User:DVD206/On some inverse problems
On Some Inverse Problems
Dedicated to Nicole DeLaittre
Contents
 1 Summary
 2 Basic definitions and background
 2.1 Graphs and manifolds
 2.2 Harmonic functions
 2.3 On random processes
 2.4 /The inverse problems
 2.4.1 /Applications to classical problems
 2.4.2 /Solving polynomial equations
 2.4.3 /Pascal triangle
 2.4.4 /Monodromy operator
 2.4.5 /Threeterm recurrence threeband matrices and continued fractions
 2.4.6 /On inverse problem of Calderon
 2.4.7 /"Can One Hear the Shape of a Drum?"
 2.4.8 /On inhomogeneous string of Krein
 2.5 Special matrices and determinants
 3 /Electrical networks application
 4 /Embedded graphs and their transformations
 5 /The Layered case and continued fractions
 6 /The square root of the minus Laplacian
 7 /Total positivity property
 8 /Connections between discrete and continuous models
 9 Acknowledgements
 10 /Bibliography
Summary[edit]
 The inverse problems, which this book is about are the mathematical problems of recovering the coefficients of functional and differential systems of equations from data about their solutions. These problems are opposite in some sense to the forward problems of evaluating functions. The inverse problems are well suited for computer simulations and many classical and current mathematical problems can be restated with ease as inverse problems on graphs or manifolds. Also the context of the inverse problems provides a unified point of view on the work of many great mathematicians.
These are some of the man motivations for writing this book.
The study of inverse problems takes its roots from medical imaging, such as CT scans, Xrays and MRIs and oil & gas production industry. It was motivated by needs of nondestructive and nonintrusive methods for study of hidden objects such as human organs or Earth's natural resources.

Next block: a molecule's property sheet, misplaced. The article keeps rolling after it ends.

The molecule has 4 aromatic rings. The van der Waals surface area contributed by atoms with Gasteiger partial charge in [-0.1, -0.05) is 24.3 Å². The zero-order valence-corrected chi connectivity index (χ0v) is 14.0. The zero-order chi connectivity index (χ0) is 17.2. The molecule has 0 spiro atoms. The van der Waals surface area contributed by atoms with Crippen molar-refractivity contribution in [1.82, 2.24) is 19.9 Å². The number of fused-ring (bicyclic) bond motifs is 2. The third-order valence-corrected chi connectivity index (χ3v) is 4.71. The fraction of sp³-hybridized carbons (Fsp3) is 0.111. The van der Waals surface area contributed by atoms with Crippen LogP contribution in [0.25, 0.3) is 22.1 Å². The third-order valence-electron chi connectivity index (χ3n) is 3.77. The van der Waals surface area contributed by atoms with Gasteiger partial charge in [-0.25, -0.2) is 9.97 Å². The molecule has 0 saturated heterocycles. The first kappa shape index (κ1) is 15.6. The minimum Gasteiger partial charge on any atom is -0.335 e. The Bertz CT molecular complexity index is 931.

The tools of study and solutions of the inverse problems considered in this book allow one to "see inside" the objects using data about the electromagnetic fields and sound waves observed at the boundary or outside the object.
Even though we reference many mathematical areas in this book, it is practically self contained, and is intended for the use by a wide audience of people interested in the subject.
Basic definitions and background [edit]
Graphs and manifolds[edit]
Harmonic functions [edit]
On random processes [edit]
/The inverse problems[edit]
/Applications to classical problems[edit]
/Solving polynomial equations[edit]
Rectangular directed layered grid
/Pascal triangle[edit]
Rectangular grids and gluing graphs
/Monodromy operator[edit]
Ordinary differential equations (ODEs)
/Threeterm recurrence threeband matrices and continued fractions[edit]
/On inverse problem of Calderon[edit]
/"Can One Hear the Shape of a Drum?"[edit]
/On inhomogeneous string of Krein[edit]
Special matrices and determinants [edit]
/Electrical networks application[edit]
/DirichlettoNeumann operator[edit]
/Effective conductivities[edit]
/Embedded graphs and their transformations[edit]

Rectangular grid.jpg
Caption1
/YΔ and starmesh transforms[edit]
/Medial graphs[edit]
/Dual graphs and harmonic conjugates[edit]
/On the genus of a graph[edit]
/Hamilton paths in graphs[edit]
/The new spectral theorem[edit]
/The Layered case and continued fractions[edit]
/Fourier coordinates[edit]
/Stieltjes continued fractions[edit]
A finite continued fraction is an expression of the form
/Blaschke products[edit]
Let a_i be a set of points in the complex unit disc. The corresponding Blaschke product is defined as
If the set of points is finite, the function defines the nto1 map of the unit disc onto itself,
where n is the number of points.
If the set of points is infinite, the product converges and defines an automorphism of the complex unit disc, given the Blaschke condition
/PickNevanlinna interpolation problem[edit]
/Cauchy matrices[edit]
/Solution of the layered inverse problem[edit]
Rotation invariant layered networks
A. Elementary symmetric functions and permutations B. Continued fractions and interlacing properties of zeros of polynomials C. Waveparticle duality and identities involving integrals of paths in a graph and its Laplacian eigenvalues D. Square root and finitedifferences
Given the DirichlettoNeumann map of a layered network, find the eigenvalues and the interpolate, calculate the Blaschke product and continued fraction. That gives the conductivities of the layers.
/The square root of the minus Laplacian[edit]
 We will now consider an important special case of the inverse problem
Motivation[edit]
/The case of the unit disc[edit]
/Zolotorev problem[edit]
/One more example[edit]
/Total positivity property[edit]
/Compound matrices[edit]
/Variation diminishing property[edit]
/Spectral properties[edit]
/Connections between discrete and continuous models[edit]
/Kernel of DirichlettoNeumann map[edit]
Acknowledgements[edit]
The author would like to thank Wikipedia for ... Many thanks to the students of the REU summer school on inverse problems at the UW.